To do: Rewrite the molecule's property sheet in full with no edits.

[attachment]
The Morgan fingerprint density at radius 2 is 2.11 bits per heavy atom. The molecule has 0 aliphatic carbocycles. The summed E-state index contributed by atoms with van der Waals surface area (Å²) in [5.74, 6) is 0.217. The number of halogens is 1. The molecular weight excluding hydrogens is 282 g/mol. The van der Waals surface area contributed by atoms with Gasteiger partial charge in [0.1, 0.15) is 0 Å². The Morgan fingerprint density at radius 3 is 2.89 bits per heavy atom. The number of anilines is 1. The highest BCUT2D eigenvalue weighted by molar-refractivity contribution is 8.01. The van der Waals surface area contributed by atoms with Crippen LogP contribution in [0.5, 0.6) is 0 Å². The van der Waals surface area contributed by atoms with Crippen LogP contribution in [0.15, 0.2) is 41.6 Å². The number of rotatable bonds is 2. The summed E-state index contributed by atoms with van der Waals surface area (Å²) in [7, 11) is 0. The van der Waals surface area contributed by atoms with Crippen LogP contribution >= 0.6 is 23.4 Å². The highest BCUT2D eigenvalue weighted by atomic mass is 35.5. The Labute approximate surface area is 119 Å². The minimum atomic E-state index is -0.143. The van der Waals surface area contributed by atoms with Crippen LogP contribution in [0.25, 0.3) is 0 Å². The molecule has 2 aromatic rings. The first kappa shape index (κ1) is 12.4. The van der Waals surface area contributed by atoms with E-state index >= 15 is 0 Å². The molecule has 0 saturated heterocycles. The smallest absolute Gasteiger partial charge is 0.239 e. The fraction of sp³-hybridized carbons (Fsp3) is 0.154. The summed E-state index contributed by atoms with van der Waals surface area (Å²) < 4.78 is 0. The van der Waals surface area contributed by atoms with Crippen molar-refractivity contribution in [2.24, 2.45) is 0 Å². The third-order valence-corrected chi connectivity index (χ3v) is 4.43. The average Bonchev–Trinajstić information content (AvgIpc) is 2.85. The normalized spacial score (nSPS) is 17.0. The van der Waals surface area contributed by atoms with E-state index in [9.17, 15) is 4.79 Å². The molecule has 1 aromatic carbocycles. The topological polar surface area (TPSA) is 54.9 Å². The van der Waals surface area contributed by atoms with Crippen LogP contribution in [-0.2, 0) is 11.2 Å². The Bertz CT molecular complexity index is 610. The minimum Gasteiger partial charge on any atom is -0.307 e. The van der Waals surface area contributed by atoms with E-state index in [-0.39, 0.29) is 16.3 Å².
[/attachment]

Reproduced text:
The Morgan fingerprint density at radius 2 is 2.11 bits per heavy atom. The molecule has 0 aliphatic carbocycles. The summed E-state index contributed by atoms with van der Waals surface area (Å²) in [5.74, 6) is 0.217. The number of halogens is 1. The molecular weight excluding hydrogens is 282 g/mol. The van der Waals surface area contributed by atoms with Gasteiger partial charge in [0.1, 0.15) is 0 Å². The Morgan fingerprint density at radius 3 is 2.89 bits per heavy atom. The number of anilines is 1. The highest BCUT2D eigenvalue weighted by molar-refractivity contribution is 8.01. The van der Waals surface area contributed by atoms with Crippen LogP contribution in [0.5, 0.6) is 0 Å². The van der Waals surface area contributed by atoms with Crippen LogP contribution in [0.15, 0.2) is 41.6 Å². The number of rotatable bonds is 2. The summed E-state index contributed by atoms with van der Waals surface area (Å²) in [7, 11) is 0. The van der Waals surface area contributed by atoms with Crippen LogP contribution >= 0.6 is 23.4 Å². The highest BCUT2D eigenvalue weighted by atomic mass is 35.5. The Labute approximate surface area is 119 Å². The minimum atomic E-state index is -0.143. The van der Waals surface area contributed by atoms with Crippen LogP contribution in [0.25, 0.3) is 0 Å². The molecule has 2 aromatic rings. The first kappa shape index (κ1) is 12.4. The van der Waals surface area contributed by atoms with E-state index >= 15 is 0 Å². The molecule has 0 saturated heterocycles. The smallest absolute Gasteiger partial charge is 0.239 e. The fraction of sp³-hybridized carbons (Fsp3) is 0.154. The summed E-state index contributed by atoms with van der Waals surface area (Å²) < 4.78 is 0. The van der Waals surface area contributed by atoms with Crippen molar-refractivity contribution in [2.24, 2.45) is 0 Å². The third-order valence-corrected chi connectivity index (χ3v) is 4.43. The average Bonchev–Trinajstić information content (AvgIpc) is 2.85. The normalized spacial score (nSPS) is 17.0. The van der Waals surface area contributed by atoms with E-state index in [9.17, 15) is 4.79 Å². The molecule has 1 aromatic carbocycles. The topological polar surface area (TPSA) is 54.9 Å². The van der Waals surface area contributed by atoms with Crippen LogP contribution in [-0.2, 0) is 11.2 Å². The Bertz CT molecular complexity index is 610. The minimum Gasteiger partial charge on any atom is -0.307 e. The van der Waals surface area contributed by atoms with E-state index in [-0.39, 0.29) is 16.3 Å².